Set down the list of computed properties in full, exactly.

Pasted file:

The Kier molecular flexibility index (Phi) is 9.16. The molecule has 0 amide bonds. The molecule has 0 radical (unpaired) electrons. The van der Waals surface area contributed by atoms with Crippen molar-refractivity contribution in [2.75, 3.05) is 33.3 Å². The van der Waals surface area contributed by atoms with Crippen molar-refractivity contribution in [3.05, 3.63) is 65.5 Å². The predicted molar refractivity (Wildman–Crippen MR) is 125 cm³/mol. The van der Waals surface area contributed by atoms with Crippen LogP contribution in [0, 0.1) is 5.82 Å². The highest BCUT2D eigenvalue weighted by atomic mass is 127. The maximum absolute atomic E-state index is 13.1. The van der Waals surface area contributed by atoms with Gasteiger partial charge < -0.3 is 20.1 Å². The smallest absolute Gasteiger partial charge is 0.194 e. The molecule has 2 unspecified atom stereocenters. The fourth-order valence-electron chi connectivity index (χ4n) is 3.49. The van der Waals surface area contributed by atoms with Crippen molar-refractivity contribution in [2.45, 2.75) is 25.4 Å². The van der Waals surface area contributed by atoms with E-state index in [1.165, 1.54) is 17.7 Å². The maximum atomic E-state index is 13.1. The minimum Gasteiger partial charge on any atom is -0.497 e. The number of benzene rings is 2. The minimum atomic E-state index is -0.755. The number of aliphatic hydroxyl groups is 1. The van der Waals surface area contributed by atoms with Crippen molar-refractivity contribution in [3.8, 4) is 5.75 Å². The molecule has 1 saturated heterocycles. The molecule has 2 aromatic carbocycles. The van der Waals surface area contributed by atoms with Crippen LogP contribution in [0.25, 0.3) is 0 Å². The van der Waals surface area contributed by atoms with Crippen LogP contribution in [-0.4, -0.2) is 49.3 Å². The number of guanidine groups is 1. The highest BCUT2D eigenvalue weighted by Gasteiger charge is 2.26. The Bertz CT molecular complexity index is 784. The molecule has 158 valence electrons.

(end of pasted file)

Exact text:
The Kier molecular flexibility index (Phi) is 9.16. The molecule has 0 amide bonds. The molecule has 0 radical (unpaired) electrons. The van der Waals surface area contributed by atoms with Crippen molar-refractivity contribution in [2.75, 3.05) is 33.3 Å². The van der Waals surface area contributed by atoms with Crippen molar-refractivity contribution in [3.05, 3.63) is 65.5 Å². The predicted molar refractivity (Wildman–Crippen MR) is 125 cm³/mol. The van der Waals surface area contributed by atoms with Crippen LogP contribution in [0, 0.1) is 5.82 Å². The highest BCUT2D eigenvalue weighted by atomic mass is 127. The maximum absolute atomic E-state index is 13.1. The van der Waals surface area contributed by atoms with Gasteiger partial charge < -0.3 is 20.1 Å². The smallest absolute Gasteiger partial charge is 0.194 e. The molecule has 2 unspecified atom stereocenters. The fourth-order valence-electron chi connectivity index (χ4n) is 3.49. The van der Waals surface area contributed by atoms with Crippen molar-refractivity contribution in [2.45, 2.75) is 25.4 Å². The van der Waals surface area contributed by atoms with E-state index in [1.165, 1.54) is 17.7 Å². The maximum atomic E-state index is 13.1. The minimum Gasteiger partial charge on any atom is -0.497 e. The number of benzene rings is 2. The minimum atomic E-state index is -0.755. The number of aliphatic hydroxyl groups is 1. The van der Waals surface area contributed by atoms with Crippen molar-refractivity contribution in [3.8, 4) is 5.75 Å². The molecule has 1 saturated heterocycles. The molecule has 2 aromatic carbocycles. The van der Waals surface area contributed by atoms with Crippen LogP contribution in [0.25, 0.3) is 0 Å². The van der Waals surface area contributed by atoms with Crippen LogP contribution in [-0.4, -0.2) is 49.3 Å². The number of guanidine groups is 1. The highest BCUT2D eigenvalue weighted by Gasteiger charge is 2.26. The Bertz CT molecular complexity index is 784. The molecule has 158 valence electrons.